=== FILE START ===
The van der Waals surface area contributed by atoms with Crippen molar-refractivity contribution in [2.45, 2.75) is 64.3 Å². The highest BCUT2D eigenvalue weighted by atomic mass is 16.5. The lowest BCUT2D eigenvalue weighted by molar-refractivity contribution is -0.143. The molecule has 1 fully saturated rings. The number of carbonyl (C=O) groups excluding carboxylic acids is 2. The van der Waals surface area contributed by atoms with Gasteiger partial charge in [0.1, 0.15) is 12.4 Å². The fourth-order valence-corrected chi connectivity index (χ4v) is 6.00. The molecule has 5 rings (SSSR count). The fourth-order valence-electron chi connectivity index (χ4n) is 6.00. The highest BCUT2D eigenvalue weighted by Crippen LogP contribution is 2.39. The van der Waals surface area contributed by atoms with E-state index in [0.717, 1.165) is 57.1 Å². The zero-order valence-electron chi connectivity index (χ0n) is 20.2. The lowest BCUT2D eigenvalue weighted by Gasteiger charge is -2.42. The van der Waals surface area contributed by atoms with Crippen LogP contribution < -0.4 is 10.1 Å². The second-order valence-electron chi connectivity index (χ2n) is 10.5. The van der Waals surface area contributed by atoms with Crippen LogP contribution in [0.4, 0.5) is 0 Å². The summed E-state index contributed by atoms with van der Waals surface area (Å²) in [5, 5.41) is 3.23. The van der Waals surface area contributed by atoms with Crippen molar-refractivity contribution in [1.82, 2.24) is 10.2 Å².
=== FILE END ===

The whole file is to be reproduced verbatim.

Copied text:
The van der Waals surface area contributed by atoms with Crippen molar-refractivity contribution in [2.45, 2.75) is 64.3 Å². The highest BCUT2D eigenvalue weighted by atomic mass is 16.5. The lowest BCUT2D eigenvalue weighted by molar-refractivity contribution is -0.143. The molecule has 1 fully saturated rings. The number of carbonyl (C=O) groups excluding carboxylic acids is 2. The van der Waals surface area contributed by atoms with Gasteiger partial charge in [0.1, 0.15) is 12.4 Å². The fourth-order valence-corrected chi connectivity index (χ4v) is 6.00. The molecule has 5 rings (SSSR count). The fourth-order valence-electron chi connectivity index (χ4n) is 6.00. The highest BCUT2D eigenvalue weighted by Crippen LogP contribution is 2.39. The van der Waals surface area contributed by atoms with E-state index in [0.717, 1.165) is 57.1 Å². The zero-order valence-electron chi connectivity index (χ0n) is 20.2. The lowest BCUT2D eigenvalue weighted by Gasteiger charge is -2.42. The van der Waals surface area contributed by atoms with Crippen LogP contribution < -0.4 is 10.1 Å². The second-order valence-electron chi connectivity index (χ2n) is 10.5. The van der Waals surface area contributed by atoms with Crippen LogP contribution in [0.4, 0.5) is 0 Å². The summed E-state index contributed by atoms with van der Waals surface area (Å²) in [5, 5.41) is 3.23. The van der Waals surface area contributed by atoms with Crippen molar-refractivity contribution in [1.82, 2.24) is 10.2 Å².